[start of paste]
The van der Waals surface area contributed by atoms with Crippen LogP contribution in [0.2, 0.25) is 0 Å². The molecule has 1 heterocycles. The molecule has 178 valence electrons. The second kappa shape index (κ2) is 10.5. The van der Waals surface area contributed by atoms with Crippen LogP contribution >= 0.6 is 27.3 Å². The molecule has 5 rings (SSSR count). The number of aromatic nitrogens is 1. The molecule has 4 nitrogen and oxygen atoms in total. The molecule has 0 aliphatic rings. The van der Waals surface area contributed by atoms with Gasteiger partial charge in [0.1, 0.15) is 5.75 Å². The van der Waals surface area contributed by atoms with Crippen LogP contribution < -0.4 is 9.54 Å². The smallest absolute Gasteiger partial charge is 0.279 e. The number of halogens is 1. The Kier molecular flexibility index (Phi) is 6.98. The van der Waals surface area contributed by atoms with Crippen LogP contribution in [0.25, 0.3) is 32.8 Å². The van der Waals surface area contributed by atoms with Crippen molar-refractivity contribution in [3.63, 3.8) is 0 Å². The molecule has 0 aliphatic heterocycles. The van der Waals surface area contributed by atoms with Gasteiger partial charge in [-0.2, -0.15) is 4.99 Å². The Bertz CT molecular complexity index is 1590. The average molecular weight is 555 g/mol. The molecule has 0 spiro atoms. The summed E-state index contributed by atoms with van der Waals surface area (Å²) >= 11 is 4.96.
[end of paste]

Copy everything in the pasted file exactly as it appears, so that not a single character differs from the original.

The van der Waals surface area contributed by atoms with Crippen LogP contribution in [0.2, 0.25) is 0 Å². The molecule has 1 heterocycles. The molecule has 178 valence electrons. The second kappa shape index (κ2) is 10.5. The van der Waals surface area contributed by atoms with Crippen LogP contribution >= 0.6 is 27.3 Å². The molecule has 5 rings (SSSR count). The number of aromatic nitrogens is 1. The molecule has 4 nitrogen and oxygen atoms in total. The molecule has 0 aliphatic rings. The van der Waals surface area contributed by atoms with Gasteiger partial charge in [0.1, 0.15) is 5.75 Å². The van der Waals surface area contributed by atoms with Crippen LogP contribution < -0.4 is 9.54 Å². The smallest absolute Gasteiger partial charge is 0.279 e. The number of halogens is 1. The Kier molecular flexibility index (Phi) is 6.98. The van der Waals surface area contributed by atoms with Crippen LogP contribution in [0.25, 0.3) is 32.8 Å². The van der Waals surface area contributed by atoms with Crippen molar-refractivity contribution in [3.63, 3.8) is 0 Å². The molecule has 0 aliphatic heterocycles. The van der Waals surface area contributed by atoms with Gasteiger partial charge in [-0.2, -0.15) is 4.99 Å². The Bertz CT molecular complexity index is 1590. The average molecular weight is 555 g/mol. The molecule has 0 spiro atoms. The summed E-state index contributed by atoms with van der Waals surface area (Å²) >= 11 is 4.96.